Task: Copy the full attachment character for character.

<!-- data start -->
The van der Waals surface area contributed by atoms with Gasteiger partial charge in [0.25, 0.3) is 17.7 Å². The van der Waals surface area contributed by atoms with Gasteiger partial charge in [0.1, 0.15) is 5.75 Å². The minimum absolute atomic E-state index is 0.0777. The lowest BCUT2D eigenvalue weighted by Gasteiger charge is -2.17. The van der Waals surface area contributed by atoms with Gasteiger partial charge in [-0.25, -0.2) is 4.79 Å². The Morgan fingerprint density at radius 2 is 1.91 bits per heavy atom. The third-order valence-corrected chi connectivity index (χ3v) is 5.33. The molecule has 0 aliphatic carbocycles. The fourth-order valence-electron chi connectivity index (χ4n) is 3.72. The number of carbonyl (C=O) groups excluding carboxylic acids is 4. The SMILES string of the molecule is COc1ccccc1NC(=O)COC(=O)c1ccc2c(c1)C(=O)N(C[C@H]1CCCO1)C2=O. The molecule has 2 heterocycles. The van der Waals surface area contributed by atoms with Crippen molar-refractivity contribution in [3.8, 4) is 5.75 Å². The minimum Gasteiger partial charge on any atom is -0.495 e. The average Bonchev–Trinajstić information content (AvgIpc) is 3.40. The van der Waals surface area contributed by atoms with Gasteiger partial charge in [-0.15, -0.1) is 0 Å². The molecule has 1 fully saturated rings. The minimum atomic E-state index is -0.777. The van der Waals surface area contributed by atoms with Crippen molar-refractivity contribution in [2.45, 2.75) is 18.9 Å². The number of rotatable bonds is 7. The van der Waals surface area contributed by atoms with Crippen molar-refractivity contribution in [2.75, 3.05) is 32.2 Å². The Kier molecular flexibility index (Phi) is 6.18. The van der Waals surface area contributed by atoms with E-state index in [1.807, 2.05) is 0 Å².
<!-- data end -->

The van der Waals surface area contributed by atoms with Gasteiger partial charge in [0.25, 0.3) is 17.7 Å². The van der Waals surface area contributed by atoms with Gasteiger partial charge in [0.1, 0.15) is 5.75 Å². The minimum absolute atomic E-state index is 0.0777. The lowest BCUT2D eigenvalue weighted by Gasteiger charge is -2.17. The van der Waals surface area contributed by atoms with Gasteiger partial charge in [-0.25, -0.2) is 4.79 Å². The Morgan fingerprint density at radius 2 is 1.91 bits per heavy atom. The third-order valence-corrected chi connectivity index (χ3v) is 5.33. The molecule has 0 aliphatic carbocycles. The fourth-order valence-electron chi connectivity index (χ4n) is 3.72. The number of carbonyl (C=O) groups excluding carboxylic acids is 4. The SMILES string of the molecule is COc1ccccc1NC(=O)COC(=O)c1ccc2c(c1)C(=O)N(C[C@H]1CCCO1)C2=O. The molecule has 2 heterocycles. The van der Waals surface area contributed by atoms with Crippen molar-refractivity contribution in [3.8, 4) is 5.75 Å². The minimum Gasteiger partial charge on any atom is -0.495 e. The average Bonchev–Trinajstić information content (AvgIpc) is 3.40. The van der Waals surface area contributed by atoms with Gasteiger partial charge in [-0.15, -0.1) is 0 Å². The molecule has 1 fully saturated rings. The minimum atomic E-state index is -0.777. The van der Waals surface area contributed by atoms with Crippen molar-refractivity contribution in [2.45, 2.75) is 18.9 Å². The number of rotatable bonds is 7. The van der Waals surface area contributed by atoms with Crippen molar-refractivity contribution in [2.75, 3.05) is 32.2 Å². The Kier molecular flexibility index (Phi) is 6.18. The van der Waals surface area contributed by atoms with E-state index in [1.807, 2.05) is 0 Å².